To make a long story short, the next few weeks were preceded with a series of tests. We had an AFP test, and two amniocentesis. We waited anxiously for the results and seemed to just shuffle back and forth from our many doctor appointments. That time now seems like such a blur to us. We were so confused, so worried about the uncertainty of this pregnancy. It didn't help matters that my perinatalogist and the specialist in Tampa could not agree upon what the problem was.

My perinatalogist still thought it was Twin-to-Twin, the world-renowned specialist of this disagreed, suggesting a syndrome. After all of this and never receiving any promising news, we opted to end our pregnancy at 21 weeks. The tragedy of my story is that we had one healthy baby by all accounts and one very sick baby, but nothing could be done to save the healthy baby without posing a great risk to him.

I just couldn't believe that in today's world of technology and medical advances that nothing could be done safely. Trust me, we tried to look into cord ligation (a procedure in which the sick baby is let go in order to save the other baby) but the circumstances of our pregnancy prevented us from doing this option safely. To add insult to injury, the amniocentesis we had done on Baby B's sac (which was unsuccessful due to the lack of fluid) seemed to have caused a rupture of the separating membrane between the two babies. This now meant that even if we were a candidate for the cord ligation surgery, it would now become riskier and pose more complications to the baby we were trying to save.

The actual termination procedure seemed to be surreal. I knew what was happening that day, but tried somehow to separate myself from the events that unfolded. I felt like I was outside looking in, not believing that it had come down to this. We had to travel to a different city because the only option offered locally at 21 weeks was by method of induction. I could not bear the thought of going through the motions of labor, delivering my twins, seeing their precious faces, and not being able to take them home. I chose to have a D&E.

I'm sure people will have their opinions about which method is more humane. But for me, it's horrific either way and the outcome is ultimately the same. It is a loss of life that held so much promise and possibility, gone in an instant. Life taken so unnaturally from me, leaving me with so much unspeakable pain. I grieve tremendously for the baby that was sick, but feel at peace knowing that his suffering has ended. I grieve tremendously for the baby that was healthy and haunted by the fact that I had to end his life because the doctors could not save his.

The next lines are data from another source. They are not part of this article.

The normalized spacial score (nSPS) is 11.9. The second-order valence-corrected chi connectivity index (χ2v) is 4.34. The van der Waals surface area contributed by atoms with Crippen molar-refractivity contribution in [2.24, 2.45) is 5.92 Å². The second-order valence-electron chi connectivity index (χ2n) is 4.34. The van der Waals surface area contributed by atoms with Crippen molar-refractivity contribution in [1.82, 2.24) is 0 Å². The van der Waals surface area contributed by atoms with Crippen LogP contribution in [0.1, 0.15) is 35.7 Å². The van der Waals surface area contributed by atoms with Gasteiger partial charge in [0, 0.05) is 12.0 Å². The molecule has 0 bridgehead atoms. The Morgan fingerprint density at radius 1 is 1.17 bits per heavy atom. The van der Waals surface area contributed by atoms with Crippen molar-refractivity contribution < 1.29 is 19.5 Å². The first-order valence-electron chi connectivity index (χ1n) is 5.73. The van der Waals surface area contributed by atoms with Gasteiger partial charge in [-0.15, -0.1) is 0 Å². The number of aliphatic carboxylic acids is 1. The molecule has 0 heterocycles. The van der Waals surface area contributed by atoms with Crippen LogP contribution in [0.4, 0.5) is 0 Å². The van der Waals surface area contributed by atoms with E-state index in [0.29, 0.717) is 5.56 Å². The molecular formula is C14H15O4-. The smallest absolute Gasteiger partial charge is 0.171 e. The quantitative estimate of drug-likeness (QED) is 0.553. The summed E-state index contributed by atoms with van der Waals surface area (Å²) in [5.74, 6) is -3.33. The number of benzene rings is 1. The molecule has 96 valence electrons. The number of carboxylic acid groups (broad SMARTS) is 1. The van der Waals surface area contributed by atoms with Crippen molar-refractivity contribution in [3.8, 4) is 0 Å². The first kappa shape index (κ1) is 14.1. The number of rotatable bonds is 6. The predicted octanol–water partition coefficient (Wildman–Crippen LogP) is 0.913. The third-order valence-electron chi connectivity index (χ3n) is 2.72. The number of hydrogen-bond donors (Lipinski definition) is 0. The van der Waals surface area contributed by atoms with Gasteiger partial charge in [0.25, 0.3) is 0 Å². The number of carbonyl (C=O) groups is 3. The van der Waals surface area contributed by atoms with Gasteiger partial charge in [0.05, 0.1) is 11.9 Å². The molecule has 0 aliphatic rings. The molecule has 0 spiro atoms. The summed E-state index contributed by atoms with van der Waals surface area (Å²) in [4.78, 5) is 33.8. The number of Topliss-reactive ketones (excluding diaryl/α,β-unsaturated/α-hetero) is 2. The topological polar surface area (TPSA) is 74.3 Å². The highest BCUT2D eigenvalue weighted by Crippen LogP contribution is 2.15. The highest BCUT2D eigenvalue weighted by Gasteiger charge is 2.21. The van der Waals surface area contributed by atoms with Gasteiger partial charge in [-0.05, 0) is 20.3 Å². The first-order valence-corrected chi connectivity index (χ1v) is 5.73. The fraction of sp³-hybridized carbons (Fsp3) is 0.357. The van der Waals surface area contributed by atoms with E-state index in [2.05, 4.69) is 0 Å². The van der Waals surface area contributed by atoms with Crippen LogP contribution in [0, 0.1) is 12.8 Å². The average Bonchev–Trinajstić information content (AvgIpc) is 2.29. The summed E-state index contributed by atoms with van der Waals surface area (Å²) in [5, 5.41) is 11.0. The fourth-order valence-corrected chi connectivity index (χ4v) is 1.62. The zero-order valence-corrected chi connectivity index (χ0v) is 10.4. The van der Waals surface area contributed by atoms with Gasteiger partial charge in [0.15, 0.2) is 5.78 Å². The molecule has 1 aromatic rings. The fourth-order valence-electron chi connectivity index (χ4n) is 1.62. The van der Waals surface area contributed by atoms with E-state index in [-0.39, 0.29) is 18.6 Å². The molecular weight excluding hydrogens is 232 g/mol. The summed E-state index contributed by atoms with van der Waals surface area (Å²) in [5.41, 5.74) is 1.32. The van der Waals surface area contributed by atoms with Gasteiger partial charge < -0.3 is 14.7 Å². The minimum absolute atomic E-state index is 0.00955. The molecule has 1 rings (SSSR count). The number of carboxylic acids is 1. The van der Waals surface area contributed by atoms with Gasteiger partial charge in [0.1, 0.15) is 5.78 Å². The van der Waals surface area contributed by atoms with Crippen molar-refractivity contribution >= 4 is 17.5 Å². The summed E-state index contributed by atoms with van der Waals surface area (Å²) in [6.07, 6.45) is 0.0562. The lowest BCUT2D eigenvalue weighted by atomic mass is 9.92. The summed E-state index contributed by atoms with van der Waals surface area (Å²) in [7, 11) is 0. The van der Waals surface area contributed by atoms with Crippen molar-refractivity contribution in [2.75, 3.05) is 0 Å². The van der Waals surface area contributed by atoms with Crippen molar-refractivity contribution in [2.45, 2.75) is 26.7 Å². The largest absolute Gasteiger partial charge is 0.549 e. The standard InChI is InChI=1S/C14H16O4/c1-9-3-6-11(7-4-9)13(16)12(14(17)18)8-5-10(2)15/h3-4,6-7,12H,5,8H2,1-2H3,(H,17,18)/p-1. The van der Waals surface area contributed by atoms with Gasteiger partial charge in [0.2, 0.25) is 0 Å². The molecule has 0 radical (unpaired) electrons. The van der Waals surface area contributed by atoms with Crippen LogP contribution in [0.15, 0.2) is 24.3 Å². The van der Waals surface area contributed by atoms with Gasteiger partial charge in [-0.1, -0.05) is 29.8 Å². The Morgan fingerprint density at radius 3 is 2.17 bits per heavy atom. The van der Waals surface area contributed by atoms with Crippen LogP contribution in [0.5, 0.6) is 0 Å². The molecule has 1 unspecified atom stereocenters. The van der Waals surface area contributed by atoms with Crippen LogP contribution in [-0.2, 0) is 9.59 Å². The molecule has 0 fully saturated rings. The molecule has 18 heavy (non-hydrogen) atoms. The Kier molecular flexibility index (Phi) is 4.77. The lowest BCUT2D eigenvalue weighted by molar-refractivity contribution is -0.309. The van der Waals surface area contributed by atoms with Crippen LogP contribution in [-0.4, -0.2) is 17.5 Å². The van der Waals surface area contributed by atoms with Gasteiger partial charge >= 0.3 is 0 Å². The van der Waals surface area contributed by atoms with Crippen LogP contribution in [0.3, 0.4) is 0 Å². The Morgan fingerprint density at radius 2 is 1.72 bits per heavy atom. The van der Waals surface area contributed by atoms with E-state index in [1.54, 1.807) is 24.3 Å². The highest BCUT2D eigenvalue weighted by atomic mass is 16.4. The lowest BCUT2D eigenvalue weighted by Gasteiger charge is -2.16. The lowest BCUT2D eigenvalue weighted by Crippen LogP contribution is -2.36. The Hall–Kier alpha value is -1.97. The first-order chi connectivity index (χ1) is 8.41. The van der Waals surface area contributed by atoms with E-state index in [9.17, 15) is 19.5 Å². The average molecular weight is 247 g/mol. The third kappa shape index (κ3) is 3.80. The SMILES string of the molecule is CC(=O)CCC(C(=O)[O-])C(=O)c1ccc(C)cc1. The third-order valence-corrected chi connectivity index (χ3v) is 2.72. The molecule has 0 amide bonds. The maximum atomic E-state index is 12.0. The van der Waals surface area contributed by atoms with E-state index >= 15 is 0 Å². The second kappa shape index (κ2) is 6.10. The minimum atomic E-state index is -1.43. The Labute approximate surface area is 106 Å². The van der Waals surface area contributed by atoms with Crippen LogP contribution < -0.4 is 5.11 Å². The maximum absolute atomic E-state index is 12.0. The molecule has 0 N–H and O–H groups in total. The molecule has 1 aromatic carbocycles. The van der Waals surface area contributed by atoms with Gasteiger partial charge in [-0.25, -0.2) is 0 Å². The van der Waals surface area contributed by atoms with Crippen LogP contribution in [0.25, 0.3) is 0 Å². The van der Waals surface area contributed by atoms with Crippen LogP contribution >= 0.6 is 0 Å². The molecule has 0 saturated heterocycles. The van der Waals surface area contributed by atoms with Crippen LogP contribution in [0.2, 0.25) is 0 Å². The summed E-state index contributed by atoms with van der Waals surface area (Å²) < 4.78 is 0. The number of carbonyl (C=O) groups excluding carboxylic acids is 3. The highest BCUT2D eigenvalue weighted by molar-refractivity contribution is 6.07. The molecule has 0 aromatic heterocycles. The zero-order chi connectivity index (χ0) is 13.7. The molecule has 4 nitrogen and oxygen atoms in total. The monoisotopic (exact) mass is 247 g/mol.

I don't regret my decision, only that I had to make it. I am grateful that I've already been blessed with two healthy children. They are the glue that keeps me together during these dark days. They keep me busy and keep me from constantly thinking about this nightmare. I am thankful to have found this support group and feel comfort in knowing that, unfortunately, I'm not the only one to have gone through this most tragic experience. I am very sorry for the pain you parents have endured and hope the future will only bring good things to you.

And lastly, to my Twin Boys, I am saddened that I never had a chance to see you, to touch you, to hold you. I dream of what would have been and will ache for you both until my dying day. Only then, will be become reunited again. Until then, may God wrap you in his arms and keep you warm until my arms can finally hold you. Take care of each other. I love you with all of my heart and soul. I hope you can understand what I did and how I never wanted it to be this way.


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Empty Cradle, Broken Heart, Revised Edition: Surviving the Death of Your Baby

Empty Arms: Coping With Miscarriage, Stillbirth and Infant Death

A Silent Sorrow: Pregnancy Loss

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When Pregnancy Fails: Families Coping with Miscarriage, Stillbirth, and Infant Death

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Books about Trying Again and Pregnancy after Loss

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Pregnancy After a Loss: A Guide to Pregnancy After a Miscarriage, Stillbirth, or Infant Death